Stay tuned. I promise a mind—and possibly soul—altering ride.


Other posts in the “Unshackling the American Church” series:

12 thoughts on ““Unshackling the American Church” Series Announcement

  1. *looks at birks on feet and stares out window at garden*…. hrm… you got my curiosity piqued. 😀 *starts reloading more shells*…….

  2. Hmmm I’ve heard that term before, but hadn’t seen the book that inspired it. I think my girl friend, best friend and myself may be going somewhat crunchy.

    This actually is a big point of consideration as far as the food business because “organic” is becoming a really huge industry.

    • Pavel,

      Yeah, we have an organic fruit farm and we’re a bit unhappy to see that WalMart is jumping into organic with both feet, already driving down prices to the point that it’s almost break-even for organic farmers.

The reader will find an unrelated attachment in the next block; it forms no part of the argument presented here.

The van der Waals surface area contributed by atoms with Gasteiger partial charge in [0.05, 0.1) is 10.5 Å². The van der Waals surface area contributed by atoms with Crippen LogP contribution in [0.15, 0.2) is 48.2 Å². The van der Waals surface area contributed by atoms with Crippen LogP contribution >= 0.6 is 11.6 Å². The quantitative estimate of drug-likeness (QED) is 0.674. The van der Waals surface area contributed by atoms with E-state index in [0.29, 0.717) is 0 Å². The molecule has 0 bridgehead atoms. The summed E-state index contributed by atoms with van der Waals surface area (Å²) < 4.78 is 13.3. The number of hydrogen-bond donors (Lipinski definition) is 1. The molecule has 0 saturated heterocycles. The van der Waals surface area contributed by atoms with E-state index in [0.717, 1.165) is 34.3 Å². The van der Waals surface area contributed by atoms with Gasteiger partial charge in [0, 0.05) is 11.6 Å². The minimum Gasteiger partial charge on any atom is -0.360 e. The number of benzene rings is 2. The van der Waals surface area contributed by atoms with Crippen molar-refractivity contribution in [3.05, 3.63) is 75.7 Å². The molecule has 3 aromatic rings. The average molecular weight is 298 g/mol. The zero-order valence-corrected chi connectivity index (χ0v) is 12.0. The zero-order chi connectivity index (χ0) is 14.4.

I’m with Dreher–food co-ops are the way to go in the long run. I wish one existed in my area, though. Despite having plenty of farm country all over the state, Ohio’s not the swiftest to adopt those kinds of trends (or return to them, since co-ops were once common long ago).

        • AlieraKeiron,

          Ohio has the Ohio Ecological Food and Farm Association (oeffa.com) that tracks these things, but our area is particularly devoid of CSA adherents. There are only three such farms in a four county area, and none in my county!

          We might go that way with our farm, but it’ll be a few years till our trees are big enough to produce usable fruit.

          Thanks for asking. We’re actually going to go to one of those farms today, so I’ll let you know.